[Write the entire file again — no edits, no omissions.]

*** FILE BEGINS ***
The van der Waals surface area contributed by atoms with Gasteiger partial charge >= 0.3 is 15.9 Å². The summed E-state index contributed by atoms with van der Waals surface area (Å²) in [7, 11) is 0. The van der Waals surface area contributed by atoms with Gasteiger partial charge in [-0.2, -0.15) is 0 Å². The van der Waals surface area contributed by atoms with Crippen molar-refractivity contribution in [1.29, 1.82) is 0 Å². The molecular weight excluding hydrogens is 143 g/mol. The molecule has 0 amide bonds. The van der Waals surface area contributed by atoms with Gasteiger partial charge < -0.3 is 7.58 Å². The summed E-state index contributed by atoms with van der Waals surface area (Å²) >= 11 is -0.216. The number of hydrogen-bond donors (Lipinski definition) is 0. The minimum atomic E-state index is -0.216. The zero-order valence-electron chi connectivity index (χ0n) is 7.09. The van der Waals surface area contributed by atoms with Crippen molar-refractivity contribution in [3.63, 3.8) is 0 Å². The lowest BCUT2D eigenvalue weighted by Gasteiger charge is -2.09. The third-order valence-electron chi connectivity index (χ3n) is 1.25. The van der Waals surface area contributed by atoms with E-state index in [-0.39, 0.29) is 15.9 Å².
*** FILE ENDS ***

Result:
The van der Waals surface area contributed by atoms with Gasteiger partial charge >= 0.3 is 15.9 Å². The summed E-state index contributed by atoms with van der Waals surface area (Å²) in [7, 11) is 0. The van der Waals surface area contributed by atoms with Gasteiger partial charge in [-0.2, -0.15) is 0 Å². The van der Waals surface area contributed by atoms with Crippen molar-refractivity contribution in [1.29, 1.82) is 0 Å². The molecular weight excluding hydrogens is 143 g/mol. The molecule has 0 amide bonds. The van der Waals surface area contributed by atoms with Gasteiger partial charge < -0.3 is 7.58 Å². The summed E-state index contributed by atoms with van der Waals surface area (Å²) >= 11 is -0.216. The number of hydrogen-bond donors (Lipinski definition) is 0. The minimum atomic E-state index is -0.216. The zero-order valence-electron chi connectivity index (χ0n) is 7.09. The van der Waals surface area contributed by atoms with Crippen molar-refractivity contribution in [3.63, 3.8) is 0 Å². The lowest BCUT2D eigenvalue weighted by Gasteiger charge is -2.09. The third-order valence-electron chi connectivity index (χ3n) is 1.25. The van der Waals surface area contributed by atoms with E-state index in [-0.39, 0.29) is 15.9 Å².